JOY SEBASTIAN Vs. SANKU KRISHNAN
HIGH COURT OF KERALA
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(1.) This appeal is by the plaintiff in a suit for. declaration of title and recovery of plaint item No. 1, which is 2 cents of a larger plot of which the remainder is admittedly in possession of the plaintiff. Plaint item No. 2 is a small building put up on item No. 1, by the 1st defendant.
(2.) The plaintiff purchased the property under Ext. P1 dated April 27, 1957. The plaint concedes that long before his purchase, defendants 1 and 2, husband and wife, were in occupation of suit item No. 1, under permission of the prior owners of the property, as kudikidappukars but urges that they ceased to be kudikidappukars when they acquired 25 cents 'of land elsewhere und er Ext. P4 dated December 2, 1952, and that therefore he is entitled to recover the land from them after removal of their building. The 1st defendant contended 2nd defendant remained ex parte that the land in his possession is not part of the plaintiff's property but is poramboke lands, that even if it is plaintiff's land he has perfected a title thereto by long adverse possession, that the allegation that his occupation is under permission given by plaintiff's predecessors is false and that if the plaintiff is found to have title to the property he must be deemed to be a kudikidappukaran entitled to immunity from eviction. The Munsiff found that, except 95 sq. links which alone is poramboke, the land in the possession of the defendants belongs to the plaintiff, that the 1st defendant is a kudikidappukaran and that the plaintiff has failed to prove subsisting title to suit item No. 1, and on the last finding dismissed the suit. On appeal the Additional District Judge affirmed that decree, holding that the defendants' possession was not under permission of the plaintiff's predecessors-in-interest, that the plaintiff lost title by limitation and that the 1st defendant's kudikidappu rights have not been forfeited by the purchase of other land under Ext. P4, which is in the name of the 2nd defendant alone. The plaintiff has come up in second appeal.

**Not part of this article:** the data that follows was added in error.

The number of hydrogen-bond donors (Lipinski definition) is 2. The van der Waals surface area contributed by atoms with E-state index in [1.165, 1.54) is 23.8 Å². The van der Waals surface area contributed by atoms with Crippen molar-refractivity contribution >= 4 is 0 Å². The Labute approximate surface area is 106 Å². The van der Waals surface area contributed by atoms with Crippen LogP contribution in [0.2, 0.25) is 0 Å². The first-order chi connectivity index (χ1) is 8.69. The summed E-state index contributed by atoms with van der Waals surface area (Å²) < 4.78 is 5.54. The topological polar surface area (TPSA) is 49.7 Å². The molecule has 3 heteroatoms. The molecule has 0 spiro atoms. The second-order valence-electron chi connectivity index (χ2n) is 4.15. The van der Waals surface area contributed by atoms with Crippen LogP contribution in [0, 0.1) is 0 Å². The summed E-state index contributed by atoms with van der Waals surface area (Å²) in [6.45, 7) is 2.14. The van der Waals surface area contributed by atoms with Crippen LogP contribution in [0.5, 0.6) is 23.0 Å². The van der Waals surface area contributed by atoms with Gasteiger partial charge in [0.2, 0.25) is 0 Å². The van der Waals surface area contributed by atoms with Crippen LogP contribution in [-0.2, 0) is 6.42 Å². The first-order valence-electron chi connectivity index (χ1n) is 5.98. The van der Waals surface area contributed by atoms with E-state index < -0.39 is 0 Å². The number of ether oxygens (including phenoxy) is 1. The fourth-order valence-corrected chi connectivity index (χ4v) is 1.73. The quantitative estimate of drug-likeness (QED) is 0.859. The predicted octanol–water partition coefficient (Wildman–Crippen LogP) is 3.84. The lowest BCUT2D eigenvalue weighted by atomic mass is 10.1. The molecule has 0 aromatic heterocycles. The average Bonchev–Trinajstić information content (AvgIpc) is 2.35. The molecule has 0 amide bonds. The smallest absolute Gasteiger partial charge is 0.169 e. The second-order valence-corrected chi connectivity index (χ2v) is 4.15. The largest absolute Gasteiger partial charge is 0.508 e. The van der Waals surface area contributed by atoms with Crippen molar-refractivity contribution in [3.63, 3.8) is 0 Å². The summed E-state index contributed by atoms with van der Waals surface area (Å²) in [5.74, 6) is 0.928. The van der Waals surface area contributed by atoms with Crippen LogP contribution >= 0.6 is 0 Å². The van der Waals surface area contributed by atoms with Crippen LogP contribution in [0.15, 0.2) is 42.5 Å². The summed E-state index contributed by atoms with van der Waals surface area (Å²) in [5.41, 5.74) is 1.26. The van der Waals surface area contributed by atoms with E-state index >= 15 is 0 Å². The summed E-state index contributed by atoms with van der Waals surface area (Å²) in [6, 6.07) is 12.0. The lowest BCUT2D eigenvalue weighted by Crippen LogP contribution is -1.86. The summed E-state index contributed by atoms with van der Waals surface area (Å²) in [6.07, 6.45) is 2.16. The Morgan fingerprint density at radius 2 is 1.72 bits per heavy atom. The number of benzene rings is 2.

(3.) The Munsiff observed:
"In the nature of the respective contentions in this case it is for the plaintiff to establish that himself or his predecessors-in-interest have been in possession of the property within 12 years before suit or that the possession of the defendant is permissive. ....It has been found under issue No. 1 that the major portion of the plaint property forms part of Survey Number 225/38 the registered holding of the plaintiff. But since plaintiff has failed to establish subsisting title I hold that the suit is barred by limitation."